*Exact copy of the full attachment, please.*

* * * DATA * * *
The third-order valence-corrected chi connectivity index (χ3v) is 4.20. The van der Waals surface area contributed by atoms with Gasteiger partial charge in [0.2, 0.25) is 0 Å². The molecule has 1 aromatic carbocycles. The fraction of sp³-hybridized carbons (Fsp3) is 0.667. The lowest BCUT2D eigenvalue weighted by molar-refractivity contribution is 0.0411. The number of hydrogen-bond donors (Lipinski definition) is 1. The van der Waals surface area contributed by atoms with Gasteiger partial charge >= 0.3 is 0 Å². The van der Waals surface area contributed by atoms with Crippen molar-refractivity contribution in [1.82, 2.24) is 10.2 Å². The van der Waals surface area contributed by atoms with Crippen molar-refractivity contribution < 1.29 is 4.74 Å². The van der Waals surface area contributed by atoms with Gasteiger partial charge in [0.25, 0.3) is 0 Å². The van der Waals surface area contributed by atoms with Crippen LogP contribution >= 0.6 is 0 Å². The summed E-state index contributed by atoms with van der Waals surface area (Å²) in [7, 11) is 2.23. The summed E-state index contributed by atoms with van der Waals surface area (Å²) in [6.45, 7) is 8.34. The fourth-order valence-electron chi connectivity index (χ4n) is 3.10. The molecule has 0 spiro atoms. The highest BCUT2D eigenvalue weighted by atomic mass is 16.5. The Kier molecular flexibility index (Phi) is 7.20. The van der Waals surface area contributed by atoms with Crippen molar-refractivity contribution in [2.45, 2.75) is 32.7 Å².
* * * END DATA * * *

The third-order valence-corrected chi connectivity index (χ3v) is 4.20. The van der Waals surface area contributed by atoms with Gasteiger partial charge in [0.2, 0.25) is 0 Å². The molecule has 1 aromatic carbocycles. The fraction of sp³-hybridized carbons (Fsp3) is 0.667. The lowest BCUT2D eigenvalue weighted by molar-refractivity contribution is 0.0411. The number of hydrogen-bond donors (Lipinski definition) is 1. The van der Waals surface area contributed by atoms with Gasteiger partial charge >= 0.3 is 0 Å². The van der Waals surface area contributed by atoms with Crippen molar-refractivity contribution in [1.82, 2.24) is 10.2 Å². The van der Waals surface area contributed by atoms with Crippen molar-refractivity contribution < 1.29 is 4.74 Å². The van der Waals surface area contributed by atoms with Gasteiger partial charge in [0.25, 0.3) is 0 Å². The van der Waals surface area contributed by atoms with Crippen LogP contribution >= 0.6 is 0 Å². The summed E-state index contributed by atoms with van der Waals surface area (Å²) in [7, 11) is 2.23. The summed E-state index contributed by atoms with van der Waals surface area (Å²) in [6.45, 7) is 8.34. The fourth-order valence-electron chi connectivity index (χ4n) is 3.10. The molecule has 0 spiro atoms. The highest BCUT2D eigenvalue weighted by atomic mass is 16.5. The Kier molecular flexibility index (Phi) is 7.20. The van der Waals surface area contributed by atoms with Crippen molar-refractivity contribution in [2.45, 2.75) is 32.7 Å².